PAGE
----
The Butterfly Half Guard For BJJ With Tom DeBlass
Transform Your Half Guard Game With This Amazing Guard From For Close Range Attacks From ADCC Veteran Tom DeBlass!
The butterfly half guard is a great close range guard to attack sweeps and submissions from. If you struggle to get your under hooks against an opponent from the traditional half guard then this style of guard play may just be the thing you need. The butterfly half guard is a very versatile position that works well in gi, no gi, and mixed martial arts. You can do many things with this guard, including preventing many of the most common half guard passes like the under hook, cross face, and knee slice.
The hip switch is such a vital part of the butterfly guard and one of it's variations, the half butterfly guard. This is one of Tom Deblass's favorite jiu jitsu guard to attack sweeps, defend the pass, and hit a lot of leg attacks.
Today we will look at three techniques you can use to strengthen your butterfly half guard. If you love this guard then you will love Tom DeBlass’ instructions. Tom DeBlass is notorious for his half guard. He is a multiple time ADCC veteran and one of the most decorated grapplers from the United States. Having never had his guard passed in competition, many consider him to be one of the greatest guard players of all time. Tom is also one of the most sought out grappling instructors on the planet. His no nonsense approach to grappling along with his straight from the heart mix of advice and humor makes him an excellent teacher and inspiration to up and coming grapplers.
So with all that in mind, let us take a look at three techniques for the butterfly half guard in Brazilian Jiu Jitsu from Tom DeBlass. These videos come straight from Tom DeBlass’ instructional series, “The Butterfly Half Guard” available exclusively on BJJFanatics.com. Let’s get started!
#1: Over Under Defense
The over under pass is one of the most common passes when playing half guard top. Typically the way you will see this pass done is with one arm wrapping around to control the knee shield from the inside while gripping the hips. The other arm is wrapped around the leg from the outside. From this position the passer controls the hips of his opponent and passes. To counter this effective pass, Tom DeBlass frames using one hand on his training partner’s hip and the other hand on his training partner’s head. Now he can swing out his leg and wrap it around his training partner’s neck. Tom anticipates that his opponent will drive in. He uses this momentum and space to escape his hips, successfully countering a pass that can be frustrating to deal with.
#2: Omoplata To Triangle
From the butterfly half guard position, it can be easy to hit submissions like the omoplata or triangle because your training partner’s arm are already split around your hips. Tom takes control of his opponent’s wrist, framing away at his shoulder. What he looks to do is get his opponent into the omoplata position first. To do this, Tom wants to get his opponent to come in towards him. When his opponent pushes forward, he stuffs his head down, grabbing his wrist with a C grip and escaping his hips. From this position he feeds his foot all the way through and locks his training partner’s far arm. Generally speaking, your training partner will try to posture up to avoid the omoplata, allowing you to lock in the triangle (or switch to the reverse triangle). It is interesting to note that in the reverse triangle you do not have to get your opponent’s arm across his body. Simply locks up the triangle and push his head down.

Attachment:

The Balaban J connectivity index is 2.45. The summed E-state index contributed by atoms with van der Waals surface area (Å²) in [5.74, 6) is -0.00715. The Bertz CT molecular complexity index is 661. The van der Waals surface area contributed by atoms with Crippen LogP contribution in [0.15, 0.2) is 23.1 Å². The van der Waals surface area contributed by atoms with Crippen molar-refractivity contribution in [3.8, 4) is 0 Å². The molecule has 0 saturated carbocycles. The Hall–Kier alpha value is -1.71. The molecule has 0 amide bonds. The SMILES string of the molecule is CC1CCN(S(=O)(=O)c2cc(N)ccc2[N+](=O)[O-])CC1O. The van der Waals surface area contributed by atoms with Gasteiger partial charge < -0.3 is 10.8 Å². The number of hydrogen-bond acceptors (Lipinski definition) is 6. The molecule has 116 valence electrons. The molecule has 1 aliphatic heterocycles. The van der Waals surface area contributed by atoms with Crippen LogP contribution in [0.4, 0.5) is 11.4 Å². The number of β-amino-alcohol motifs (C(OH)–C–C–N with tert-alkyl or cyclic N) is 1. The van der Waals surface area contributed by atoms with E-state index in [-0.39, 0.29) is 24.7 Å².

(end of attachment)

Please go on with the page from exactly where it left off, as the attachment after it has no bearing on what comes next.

#3: Hip Heist Series
The hip heist series is a concept to be used to get yourself into better positions in relation to your opponent. It can be dangerous if you remain in one position for too long. Tom emphasizes that it is important to always stay dynamic and keep moving when rolling with your training partner. There is a common misconception that the only way to get on top is to reverse your opponent’s position. However, if they give you an opportunity to stand up you should stand up. The goal is to make your training partner uncomfortable. The more uncomfortable they are they more tired they are going to get, which is better for you. If your partner sits up in your guard it is the perfect opportunity to go for the hip heist. By framing against your partner’s shoulder you can pull your bottom leg out to get to your knees. This forces your partner to grab your leg, and from here you can stuff his head and lock up a kimura grip. If your partner stands you simply sit right back down, which gives you entries at his hips, allowing you to create the space and angles necessary to be offensive. If your partner traps your leg when you get up to your knees you can pull your foot to the outside which is very easy to do. Now you can sprawl heavy on top of your partner and go through the same process to start attacking kimuras, or even take his back.
If you liked these techniques then definitely check out Tom DeBlass’ instructional series, “The Butterfly Half Guard” available exclusively on BJJFanatics.com! Even if you have never played butterfly half before it can be great to add some variety into your guard game. Plus, Tom DeBlass has an incredibly high level understanding of how to play various half guard styles. Sure half guard is great, but there are just so many ways to pass it that you will benefit from having some options. What better way to retain your guard than to start attacking submissions from the butterfly half guard? Give these techniques a try the next time you are on the mats!